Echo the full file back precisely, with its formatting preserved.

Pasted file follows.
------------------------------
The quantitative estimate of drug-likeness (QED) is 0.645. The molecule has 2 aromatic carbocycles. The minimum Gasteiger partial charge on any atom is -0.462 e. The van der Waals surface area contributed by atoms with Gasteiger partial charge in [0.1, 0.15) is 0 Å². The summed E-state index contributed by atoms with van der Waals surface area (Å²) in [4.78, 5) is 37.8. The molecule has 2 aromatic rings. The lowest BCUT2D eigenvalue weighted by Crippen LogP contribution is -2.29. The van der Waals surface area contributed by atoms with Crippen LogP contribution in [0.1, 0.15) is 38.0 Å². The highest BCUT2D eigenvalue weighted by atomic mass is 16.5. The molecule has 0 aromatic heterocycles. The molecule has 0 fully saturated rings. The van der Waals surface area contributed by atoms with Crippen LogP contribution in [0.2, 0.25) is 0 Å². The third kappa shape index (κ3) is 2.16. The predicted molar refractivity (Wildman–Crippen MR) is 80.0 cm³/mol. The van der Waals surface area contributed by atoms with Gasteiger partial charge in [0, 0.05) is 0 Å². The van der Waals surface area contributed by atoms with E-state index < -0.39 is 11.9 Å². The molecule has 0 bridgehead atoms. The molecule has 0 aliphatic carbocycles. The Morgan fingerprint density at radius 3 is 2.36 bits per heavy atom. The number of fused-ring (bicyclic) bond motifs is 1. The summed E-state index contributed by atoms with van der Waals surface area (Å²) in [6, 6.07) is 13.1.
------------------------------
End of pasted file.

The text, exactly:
The quantitative estimate of drug-likeness (QED) is 0.645. The molecule has 2 aromatic carbocycles. The minimum Gasteiger partial charge on any atom is -0.462 e. The van der Waals surface area contributed by atoms with Gasteiger partial charge in [0.1, 0.15) is 0 Å². The summed E-state index contributed by atoms with van der Waals surface area (Å²) in [4.78, 5) is 37.8. The molecule has 2 aromatic rings. The lowest BCUT2D eigenvalue weighted by Crippen LogP contribution is -2.29. The van der Waals surface area contributed by atoms with Crippen LogP contribution in [0.1, 0.15) is 38.0 Å². The highest BCUT2D eigenvalue weighted by atomic mass is 16.5. The molecule has 0 aromatic heterocycles. The molecule has 0 fully saturated rings. The van der Waals surface area contributed by atoms with Crippen LogP contribution in [0.2, 0.25) is 0 Å². The third kappa shape index (κ3) is 2.16. The predicted molar refractivity (Wildman–Crippen MR) is 80.0 cm³/mol. The van der Waals surface area contributed by atoms with Gasteiger partial charge in [0, 0.05) is 0 Å². The van der Waals surface area contributed by atoms with E-state index < -0.39 is 11.9 Å². The molecule has 0 bridgehead atoms. The molecule has 0 aliphatic carbocycles. The Morgan fingerprint density at radius 3 is 2.36 bits per heavy atom. The number of fused-ring (bicyclic) bond motifs is 1. The summed E-state index contributed by atoms with van der Waals surface area (Å²) in [6, 6.07) is 13.1.